Rep. Lois Capps, D-Santa Barbara, announced Friday that researchers at UCSB received a National Science Foundation grant to study the psychological response to the threat of Ebola.
The project, titled “RAPID: The Psychology of Fear: Cultural Orientation and Response to Ebola Threat,” received $128,202.
Ebola is one of the deadliest contagious diseases to emerge into the public consciousness in recent years, and it has been a source of much fear globally, despite the fact that the actual risk of contagion is quite low in many parts of the world.
According to the conventional wisdom, American politics and politicians are more polarized now than they have been since the Civil War, reflecting a growing chasm between Democrats and Republicans. But what if the conventional wisdom is wrong? There’s no question that politicians are more divided; just look at their voting records. But what if the polarization of politicians reflects a common mistake about Americans — a widely held but false belief that Democratic and Republican voters are more divided than they actually are?
An innovative research replication initiative has generated results that have important implications for eyewitness memory. The project confirms earlier findings that asking witnesses to provide a verbal description of a suspect can impair their ability to select that suspect from a lineup — the so-called “verbal overshadowing” effect.
Deep and meaningful relationships play a vital role in overall well-being. Past research has shown that individuals with supportive and rewarding relationships have better mental health, higher levels of subjective well-being and lower rates of morbidity and mortality. A paper published in Personality and Social Psychology Review provides an important perspective on thriving through relationships, emphasizes two types of support that relationships provide, and illuminates aspects where further study is necessary.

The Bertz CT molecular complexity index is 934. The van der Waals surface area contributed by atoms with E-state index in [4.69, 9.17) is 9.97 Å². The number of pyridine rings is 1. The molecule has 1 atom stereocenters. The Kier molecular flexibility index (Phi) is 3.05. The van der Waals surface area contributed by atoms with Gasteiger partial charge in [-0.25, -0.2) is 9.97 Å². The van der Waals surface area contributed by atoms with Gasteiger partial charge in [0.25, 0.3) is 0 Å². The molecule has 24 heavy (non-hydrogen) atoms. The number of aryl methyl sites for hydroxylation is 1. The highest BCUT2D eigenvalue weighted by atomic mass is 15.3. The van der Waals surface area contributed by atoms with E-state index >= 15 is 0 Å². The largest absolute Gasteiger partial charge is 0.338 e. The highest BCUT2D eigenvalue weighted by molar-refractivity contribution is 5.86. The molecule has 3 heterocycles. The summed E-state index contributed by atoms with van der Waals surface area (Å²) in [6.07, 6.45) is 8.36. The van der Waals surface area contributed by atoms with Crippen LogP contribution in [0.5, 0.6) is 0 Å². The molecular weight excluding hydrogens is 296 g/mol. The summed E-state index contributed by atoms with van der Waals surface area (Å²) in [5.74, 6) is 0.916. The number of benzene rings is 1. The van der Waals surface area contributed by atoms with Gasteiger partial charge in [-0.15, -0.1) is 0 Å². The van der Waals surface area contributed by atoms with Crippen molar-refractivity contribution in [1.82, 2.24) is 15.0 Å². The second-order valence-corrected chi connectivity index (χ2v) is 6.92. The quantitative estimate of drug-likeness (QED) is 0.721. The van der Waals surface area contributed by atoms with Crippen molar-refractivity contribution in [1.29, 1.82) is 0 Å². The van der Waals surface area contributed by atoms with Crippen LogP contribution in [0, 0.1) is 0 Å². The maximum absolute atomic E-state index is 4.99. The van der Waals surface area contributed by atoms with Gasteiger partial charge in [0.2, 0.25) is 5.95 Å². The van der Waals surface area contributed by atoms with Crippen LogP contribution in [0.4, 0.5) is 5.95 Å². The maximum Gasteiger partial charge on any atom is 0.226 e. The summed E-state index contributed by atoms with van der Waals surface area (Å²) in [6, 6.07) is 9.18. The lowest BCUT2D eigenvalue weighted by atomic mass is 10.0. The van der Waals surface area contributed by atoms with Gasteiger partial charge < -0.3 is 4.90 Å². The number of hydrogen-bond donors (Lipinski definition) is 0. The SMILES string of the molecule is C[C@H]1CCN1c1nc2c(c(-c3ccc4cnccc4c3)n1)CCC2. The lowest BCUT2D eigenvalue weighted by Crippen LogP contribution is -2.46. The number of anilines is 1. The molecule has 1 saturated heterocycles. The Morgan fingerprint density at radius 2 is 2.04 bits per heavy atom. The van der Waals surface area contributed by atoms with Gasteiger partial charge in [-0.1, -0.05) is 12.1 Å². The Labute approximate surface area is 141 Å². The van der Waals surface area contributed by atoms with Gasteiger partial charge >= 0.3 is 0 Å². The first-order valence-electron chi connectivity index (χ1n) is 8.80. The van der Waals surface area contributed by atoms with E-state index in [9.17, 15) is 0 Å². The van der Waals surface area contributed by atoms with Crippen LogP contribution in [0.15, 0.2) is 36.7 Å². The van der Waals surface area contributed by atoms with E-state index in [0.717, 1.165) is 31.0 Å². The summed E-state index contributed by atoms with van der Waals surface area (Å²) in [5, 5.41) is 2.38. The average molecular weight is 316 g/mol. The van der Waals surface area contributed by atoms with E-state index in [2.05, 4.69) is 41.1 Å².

Psychology Researchers at UCSB and Griffith University in Australia identify origin and purpose of the facial expression for anger
(Santa Barbara, Calif.) — The next time you get really mad, take a look in the mirror. See the lowered brow, the thinned lips and the flared nostrils? That’s what social scientists call the “anger face,” and it appears to be part of our basic biology as humans.
New UCSB assistant professor Kyle Ratner received the award for research conducted while he was a Ph. D. student at NYU.
Kyle G. Ratner, May Ling Halim, and David Amodio. Perceived stigmatization, ingroup pride, and immune and endocrine activity: Evidence from a community sample of Black and Latina women. (2013). Social Psychological and Personality Science, 4, 82- 91.